By Jon Griffin
The Marimbula belongs to sansa family of that originated from the Bantu cultures of sub-Saharan Africa. The sansa instruments create sound by plucking or striking the metal fingers. Sansas also include the Kalimba or African thumb piano. Unlike the Kalimba, the Marímbula can be easily tuned and therefore used harmonically as well as rhythmically.
The Marimbula is basically a large wooden box with holes on the front. There is a bridge that the metal fingers lay upon. On top of this a pressure bar holds the metal fingers in place. By plucking the metal fingers, sound vibrations are transmitted through the bridge and into the hollow body of the instrument. The body acts as a resonator amplifying the sound.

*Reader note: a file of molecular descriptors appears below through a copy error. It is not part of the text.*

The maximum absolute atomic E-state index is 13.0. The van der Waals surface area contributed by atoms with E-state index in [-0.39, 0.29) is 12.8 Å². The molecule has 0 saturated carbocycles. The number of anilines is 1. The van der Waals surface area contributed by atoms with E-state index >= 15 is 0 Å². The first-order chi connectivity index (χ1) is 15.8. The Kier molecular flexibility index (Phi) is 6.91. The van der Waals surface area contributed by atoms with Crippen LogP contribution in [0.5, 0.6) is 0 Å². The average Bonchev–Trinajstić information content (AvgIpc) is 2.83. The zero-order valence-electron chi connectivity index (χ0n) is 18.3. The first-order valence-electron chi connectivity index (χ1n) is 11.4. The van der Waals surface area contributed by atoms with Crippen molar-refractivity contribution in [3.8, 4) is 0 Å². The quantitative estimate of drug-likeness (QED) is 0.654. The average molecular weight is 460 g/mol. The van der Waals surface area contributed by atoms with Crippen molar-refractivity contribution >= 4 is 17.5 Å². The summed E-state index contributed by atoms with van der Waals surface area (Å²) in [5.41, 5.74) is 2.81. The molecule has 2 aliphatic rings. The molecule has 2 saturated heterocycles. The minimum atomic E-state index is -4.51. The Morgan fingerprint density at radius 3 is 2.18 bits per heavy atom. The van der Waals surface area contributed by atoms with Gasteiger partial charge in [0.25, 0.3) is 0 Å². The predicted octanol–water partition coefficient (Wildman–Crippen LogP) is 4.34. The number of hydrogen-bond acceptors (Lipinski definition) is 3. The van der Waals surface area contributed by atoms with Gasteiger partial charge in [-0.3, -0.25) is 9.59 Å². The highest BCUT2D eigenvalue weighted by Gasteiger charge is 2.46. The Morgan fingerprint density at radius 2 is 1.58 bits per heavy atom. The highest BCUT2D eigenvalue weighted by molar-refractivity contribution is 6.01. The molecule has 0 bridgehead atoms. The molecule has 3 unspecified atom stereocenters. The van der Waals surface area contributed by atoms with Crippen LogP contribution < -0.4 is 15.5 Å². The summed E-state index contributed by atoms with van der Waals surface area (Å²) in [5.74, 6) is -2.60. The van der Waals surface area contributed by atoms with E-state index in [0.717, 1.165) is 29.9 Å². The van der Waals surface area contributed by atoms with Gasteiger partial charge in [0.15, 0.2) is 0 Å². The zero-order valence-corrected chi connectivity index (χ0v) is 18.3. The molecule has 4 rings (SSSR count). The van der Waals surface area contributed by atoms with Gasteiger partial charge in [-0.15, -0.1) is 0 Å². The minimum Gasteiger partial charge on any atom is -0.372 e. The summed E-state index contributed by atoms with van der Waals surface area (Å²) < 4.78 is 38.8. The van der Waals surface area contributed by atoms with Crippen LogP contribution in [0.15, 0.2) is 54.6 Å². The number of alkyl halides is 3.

To tune their instrument, the player loosens the pressure bar on the marimbula and moves the metal fingers up or down. This effectively changes the pitch to the desired tone.Normally the player straddles the box and plucks the tabs.
Here is a sample of how the Cuban marimbula sounds when playing son montuno:
This post is also available in: Spanish